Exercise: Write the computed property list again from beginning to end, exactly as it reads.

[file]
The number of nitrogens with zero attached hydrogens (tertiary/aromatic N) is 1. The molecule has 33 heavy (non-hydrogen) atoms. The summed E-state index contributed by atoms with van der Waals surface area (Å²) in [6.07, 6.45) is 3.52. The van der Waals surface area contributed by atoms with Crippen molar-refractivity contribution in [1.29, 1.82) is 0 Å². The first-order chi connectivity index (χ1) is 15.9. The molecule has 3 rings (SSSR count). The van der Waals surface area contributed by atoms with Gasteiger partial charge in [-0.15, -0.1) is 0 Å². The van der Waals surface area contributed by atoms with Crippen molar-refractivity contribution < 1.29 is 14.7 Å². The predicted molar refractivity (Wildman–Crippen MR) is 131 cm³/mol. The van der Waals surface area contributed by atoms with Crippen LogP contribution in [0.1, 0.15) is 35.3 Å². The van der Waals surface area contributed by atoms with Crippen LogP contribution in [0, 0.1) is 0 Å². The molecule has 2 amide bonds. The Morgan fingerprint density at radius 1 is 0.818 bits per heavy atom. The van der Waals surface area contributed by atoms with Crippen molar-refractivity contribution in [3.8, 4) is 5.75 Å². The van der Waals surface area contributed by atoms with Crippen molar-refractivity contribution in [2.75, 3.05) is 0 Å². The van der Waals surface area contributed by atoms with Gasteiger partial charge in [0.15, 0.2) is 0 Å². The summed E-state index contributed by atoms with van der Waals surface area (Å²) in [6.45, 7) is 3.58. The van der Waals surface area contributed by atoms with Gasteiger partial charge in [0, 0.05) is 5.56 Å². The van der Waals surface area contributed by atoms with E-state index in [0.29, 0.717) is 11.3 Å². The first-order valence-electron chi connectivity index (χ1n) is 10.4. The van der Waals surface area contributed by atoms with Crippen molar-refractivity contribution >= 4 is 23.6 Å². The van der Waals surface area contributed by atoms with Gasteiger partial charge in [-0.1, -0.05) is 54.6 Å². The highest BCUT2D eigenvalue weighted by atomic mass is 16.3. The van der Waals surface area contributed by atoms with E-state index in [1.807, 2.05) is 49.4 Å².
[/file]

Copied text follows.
The number of nitrogens with zero attached hydrogens (tertiary/aromatic N) is 1. The molecule has 33 heavy (non-hydrogen) atoms. The summed E-state index contributed by atoms with van der Waals surface area (Å²) in [6.07, 6.45) is 3.52. The van der Waals surface area contributed by atoms with Crippen molar-refractivity contribution in [1.29, 1.82) is 0 Å². The first-order chi connectivity index (χ1) is 15.9. The molecule has 3 rings (SSSR count). The van der Waals surface area contributed by atoms with Gasteiger partial charge in [-0.15, -0.1) is 0 Å². The van der Waals surface area contributed by atoms with Crippen molar-refractivity contribution < 1.29 is 14.7 Å². The predicted molar refractivity (Wildman–Crippen MR) is 131 cm³/mol. The van der Waals surface area contributed by atoms with Crippen LogP contribution in [0.1, 0.15) is 35.3 Å². The van der Waals surface area contributed by atoms with Crippen LogP contribution in [0, 0.1) is 0 Å². The molecule has 2 amide bonds. The Morgan fingerprint density at radius 1 is 0.818 bits per heavy atom. The van der Waals surface area contributed by atoms with Crippen molar-refractivity contribution in [3.8, 4) is 5.75 Å². The van der Waals surface area contributed by atoms with Crippen molar-refractivity contribution in [2.75, 3.05) is 0 Å². The van der Waals surface area contributed by atoms with Gasteiger partial charge in [0.15, 0.2) is 0 Å². The summed E-state index contributed by atoms with van der Waals surface area (Å²) in [6.45, 7) is 3.58. The van der Waals surface area contributed by atoms with Gasteiger partial charge in [0, 0.05) is 5.56 Å². The van der Waals surface area contributed by atoms with E-state index in [0.29, 0.717) is 11.3 Å². The first-order valence-electron chi connectivity index (χ1n) is 10.4. The van der Waals surface area contributed by atoms with Crippen molar-refractivity contribution >= 4 is 23.6 Å². The van der Waals surface area contributed by atoms with Gasteiger partial charge in [-0.1, -0.05) is 54.6 Å². The highest BCUT2D eigenvalue weighted by atomic mass is 16.3. The van der Waals surface area contributed by atoms with E-state index in [1.807, 2.05) is 49.4 Å².